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Survey Says Birmingham Needs More Bike Lanes, Improved Safety for Pedestrians

Almost 430 residents from Birmingham and its surrounding communities completed a survey about multi-modal transportation in Birmingham.

If there were more sidewalks, pathways and bike lanes in Birmingham, would you walk or ride your bike more often?

Those were some of the initial conclusions drawn from a survey on how residents get around in Birmingham — whether that's driving, walking or riding the bus — which will be considered as the city works on crafting a new multi-modal transportation plan.

The survey was administered by Greenway Collaborative, Inc., a consulting firm out of Ann Arbor that focuses on non-motorized planning. Birmingham hired Greenway earlier this year to help them figure out multi-modal transportation after the Birmingham City Commission voted in support of the state-mandated Complete Streets program in July 2011.

Complete Streets requires municipalities to accomodate alternate forms of transit when planning road construction and development projects. The multi-modal transportation plan will largely guide the city in implementing Complete Streets in the coming years.

The first step? Asking Birmingham residents what they want. Residents were invited to complete the survey between Oct. 18 and Nov. 4 and during that time, 429 surveys were completed.

Of those that completed the survey, 56.9 percent were Birmingham residents while 43.1 percent lived in Beverly Hills, Bloomfield Hills, Bloomfield Township, Troy and Royal Oak.

So what do residents and those in surrounding communities want? According to the survey, they want more bike lanes, improved safety, better public transit and more people out and about — but not in their cars.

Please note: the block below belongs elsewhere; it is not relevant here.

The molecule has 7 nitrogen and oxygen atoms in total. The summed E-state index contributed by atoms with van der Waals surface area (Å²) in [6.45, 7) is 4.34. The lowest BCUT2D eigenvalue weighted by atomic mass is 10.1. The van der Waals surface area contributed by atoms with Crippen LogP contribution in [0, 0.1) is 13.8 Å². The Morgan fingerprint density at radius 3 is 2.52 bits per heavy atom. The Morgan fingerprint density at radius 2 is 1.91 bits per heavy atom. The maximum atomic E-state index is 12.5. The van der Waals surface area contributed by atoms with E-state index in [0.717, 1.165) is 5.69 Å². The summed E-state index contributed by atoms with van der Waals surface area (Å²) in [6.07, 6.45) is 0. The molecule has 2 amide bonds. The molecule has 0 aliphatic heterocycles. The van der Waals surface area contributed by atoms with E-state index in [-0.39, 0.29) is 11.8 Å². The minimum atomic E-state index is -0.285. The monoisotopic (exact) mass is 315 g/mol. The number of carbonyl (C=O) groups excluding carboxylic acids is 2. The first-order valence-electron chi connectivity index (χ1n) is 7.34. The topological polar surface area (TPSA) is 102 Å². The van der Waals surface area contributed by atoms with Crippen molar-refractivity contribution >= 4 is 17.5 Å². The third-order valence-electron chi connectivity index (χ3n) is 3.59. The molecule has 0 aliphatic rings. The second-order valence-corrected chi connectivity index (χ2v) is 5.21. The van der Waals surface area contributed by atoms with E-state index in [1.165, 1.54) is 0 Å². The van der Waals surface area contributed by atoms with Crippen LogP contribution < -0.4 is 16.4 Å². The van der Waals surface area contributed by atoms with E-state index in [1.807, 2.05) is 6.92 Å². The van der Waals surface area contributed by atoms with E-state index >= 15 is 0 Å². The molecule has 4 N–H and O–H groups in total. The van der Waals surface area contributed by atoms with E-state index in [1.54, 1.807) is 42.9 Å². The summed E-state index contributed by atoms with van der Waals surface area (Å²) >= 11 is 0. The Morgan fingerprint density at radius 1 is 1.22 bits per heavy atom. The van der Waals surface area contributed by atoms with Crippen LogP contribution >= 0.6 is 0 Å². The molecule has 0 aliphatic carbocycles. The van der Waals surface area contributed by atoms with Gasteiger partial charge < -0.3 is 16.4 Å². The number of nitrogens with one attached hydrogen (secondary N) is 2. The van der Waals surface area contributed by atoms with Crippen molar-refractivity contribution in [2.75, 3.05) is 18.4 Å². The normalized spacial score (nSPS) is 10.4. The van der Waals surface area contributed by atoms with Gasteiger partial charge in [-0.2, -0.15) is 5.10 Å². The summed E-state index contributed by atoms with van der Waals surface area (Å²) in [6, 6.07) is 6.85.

Survey says: residents want to walk and bike, concerned with busy streets

The multi-modal transportation survey covered everything from bike lanes to why residents don't use the SMART bus system. During the Monday night meeting of the Birmingham City Commission — where the results were presented — Commissioner Rackeline Hoff said the lack of questions about parking was a problem.

So, what else did the survey say?

  • The primary mode of transportation for most survey respondents was driving — 69.9 percent said they drive on a regular basis. Four percent said they ride their bike while 3.8 percent walk.

    Meanwhie, 39.2 percent said they walk daily or weekly, while 25.3 percent say they ride their bike daily or weekly.
  • Where are people going? According to the survey, most people are walking: downtown, the Rouge River trail, Barnum Park, Booth Park, Shain Park, Baldwin Public Library, City Hall and The Community House. Spots respondents wanted to walk include a future Amtrak station, the Rail District and the Triangle District.
  • What would it take you to walk or bike to work? According to the survey, 73 percent said they would walk to work if transportation facilities were available. The survey also noted that 12.9 percent of respondents live within one mile of work, while 17.5 percent live within five miles.